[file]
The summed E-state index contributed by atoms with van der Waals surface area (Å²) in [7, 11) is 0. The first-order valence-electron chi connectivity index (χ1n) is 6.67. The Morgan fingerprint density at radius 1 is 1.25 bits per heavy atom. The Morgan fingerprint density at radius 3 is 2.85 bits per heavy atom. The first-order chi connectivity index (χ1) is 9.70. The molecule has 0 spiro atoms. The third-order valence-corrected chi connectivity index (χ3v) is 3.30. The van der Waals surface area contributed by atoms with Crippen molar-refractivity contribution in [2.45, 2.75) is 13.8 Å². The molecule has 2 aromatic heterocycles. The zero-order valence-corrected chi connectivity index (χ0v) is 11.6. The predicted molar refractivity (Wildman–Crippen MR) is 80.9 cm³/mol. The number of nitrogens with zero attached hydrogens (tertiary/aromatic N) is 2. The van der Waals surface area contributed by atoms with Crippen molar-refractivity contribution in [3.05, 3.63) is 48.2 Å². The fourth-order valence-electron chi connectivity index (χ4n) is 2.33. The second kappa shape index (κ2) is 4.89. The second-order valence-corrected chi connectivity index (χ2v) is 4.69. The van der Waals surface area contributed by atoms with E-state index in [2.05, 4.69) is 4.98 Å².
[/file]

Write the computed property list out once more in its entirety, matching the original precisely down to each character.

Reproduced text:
The summed E-state index contributed by atoms with van der Waals surface area (Å²) in [7, 11) is 0. The first-order valence-electron chi connectivity index (χ1n) is 6.67. The Morgan fingerprint density at radius 1 is 1.25 bits per heavy atom. The Morgan fingerprint density at radius 3 is 2.85 bits per heavy atom. The first-order chi connectivity index (χ1) is 9.70. The molecule has 0 spiro atoms. The third-order valence-corrected chi connectivity index (χ3v) is 3.30. The van der Waals surface area contributed by atoms with Crippen molar-refractivity contribution in [2.45, 2.75) is 13.8 Å². The molecule has 2 aromatic heterocycles. The zero-order valence-corrected chi connectivity index (χ0v) is 11.6. The predicted molar refractivity (Wildman–Crippen MR) is 80.9 cm³/mol. The number of nitrogens with zero attached hydrogens (tertiary/aromatic N) is 2. The van der Waals surface area contributed by atoms with Crippen molar-refractivity contribution in [3.05, 3.63) is 48.2 Å². The fourth-order valence-electron chi connectivity index (χ4n) is 2.33. The second kappa shape index (κ2) is 4.89. The second-order valence-corrected chi connectivity index (χ2v) is 4.69. The van der Waals surface area contributed by atoms with E-state index in [2.05, 4.69) is 4.98 Å².